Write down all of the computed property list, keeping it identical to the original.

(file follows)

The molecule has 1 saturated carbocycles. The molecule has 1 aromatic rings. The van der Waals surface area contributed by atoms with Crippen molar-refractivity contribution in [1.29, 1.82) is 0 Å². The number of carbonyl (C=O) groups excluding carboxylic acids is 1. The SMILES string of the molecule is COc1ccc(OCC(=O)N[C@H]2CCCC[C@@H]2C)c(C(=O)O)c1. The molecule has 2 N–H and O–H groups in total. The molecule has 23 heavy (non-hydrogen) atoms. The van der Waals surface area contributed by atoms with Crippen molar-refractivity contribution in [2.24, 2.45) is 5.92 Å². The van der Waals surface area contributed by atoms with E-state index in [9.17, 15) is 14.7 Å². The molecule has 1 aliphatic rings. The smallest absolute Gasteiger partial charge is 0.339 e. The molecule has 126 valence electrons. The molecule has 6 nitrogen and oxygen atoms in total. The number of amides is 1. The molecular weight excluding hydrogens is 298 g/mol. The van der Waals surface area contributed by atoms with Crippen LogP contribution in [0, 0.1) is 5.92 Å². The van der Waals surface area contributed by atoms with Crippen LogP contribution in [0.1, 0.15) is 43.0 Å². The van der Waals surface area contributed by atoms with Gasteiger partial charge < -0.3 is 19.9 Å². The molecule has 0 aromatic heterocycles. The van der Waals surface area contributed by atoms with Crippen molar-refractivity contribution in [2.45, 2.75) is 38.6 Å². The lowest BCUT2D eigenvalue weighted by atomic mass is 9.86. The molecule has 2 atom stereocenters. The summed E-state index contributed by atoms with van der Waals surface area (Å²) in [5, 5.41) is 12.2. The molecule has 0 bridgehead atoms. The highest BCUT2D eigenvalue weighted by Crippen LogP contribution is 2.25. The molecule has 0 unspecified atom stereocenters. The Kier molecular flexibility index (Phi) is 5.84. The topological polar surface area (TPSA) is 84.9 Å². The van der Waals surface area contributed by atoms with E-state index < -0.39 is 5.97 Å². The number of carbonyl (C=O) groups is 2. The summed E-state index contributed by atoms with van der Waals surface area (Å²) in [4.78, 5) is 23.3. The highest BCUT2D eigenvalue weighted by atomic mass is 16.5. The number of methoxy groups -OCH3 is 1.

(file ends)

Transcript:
The molecule has 1 saturated carbocycles. The molecule has 1 aromatic rings. The van der Waals surface area contributed by atoms with Crippen molar-refractivity contribution in [1.29, 1.82) is 0 Å². The number of carbonyl (C=O) groups excluding carboxylic acids is 1. The SMILES string of the molecule is COc1ccc(OCC(=O)N[C@H]2CCCC[C@@H]2C)c(C(=O)O)c1. The molecule has 2 N–H and O–H groups in total. The molecule has 23 heavy (non-hydrogen) atoms. The van der Waals surface area contributed by atoms with Crippen molar-refractivity contribution in [2.24, 2.45) is 5.92 Å². The van der Waals surface area contributed by atoms with E-state index in [9.17, 15) is 14.7 Å². The molecule has 1 aliphatic rings. The smallest absolute Gasteiger partial charge is 0.339 e. The molecule has 126 valence electrons. The molecule has 6 nitrogen and oxygen atoms in total. The number of amides is 1. The molecular weight excluding hydrogens is 298 g/mol. The van der Waals surface area contributed by atoms with Crippen LogP contribution in [0, 0.1) is 5.92 Å². The van der Waals surface area contributed by atoms with Crippen LogP contribution in [0.1, 0.15) is 43.0 Å². The van der Waals surface area contributed by atoms with Gasteiger partial charge < -0.3 is 19.9 Å². The molecule has 0 aromatic heterocycles. The van der Waals surface area contributed by atoms with Crippen molar-refractivity contribution in [2.45, 2.75) is 38.6 Å². The lowest BCUT2D eigenvalue weighted by atomic mass is 9.86. The molecule has 2 atom stereocenters. The summed E-state index contributed by atoms with van der Waals surface area (Å²) in [5, 5.41) is 12.2. The molecule has 0 bridgehead atoms. The highest BCUT2D eigenvalue weighted by Crippen LogP contribution is 2.25. The molecule has 0 unspecified atom stereocenters. The Kier molecular flexibility index (Phi) is 5.84. The topological polar surface area (TPSA) is 84.9 Å². The van der Waals surface area contributed by atoms with E-state index < -0.39 is 5.97 Å². The number of carbonyl (C=O) groups is 2. The summed E-state index contributed by atoms with van der Waals surface area (Å²) in [4.78, 5) is 23.3. The highest BCUT2D eigenvalue weighted by atomic mass is 16.5. The number of methoxy groups -OCH3 is 1.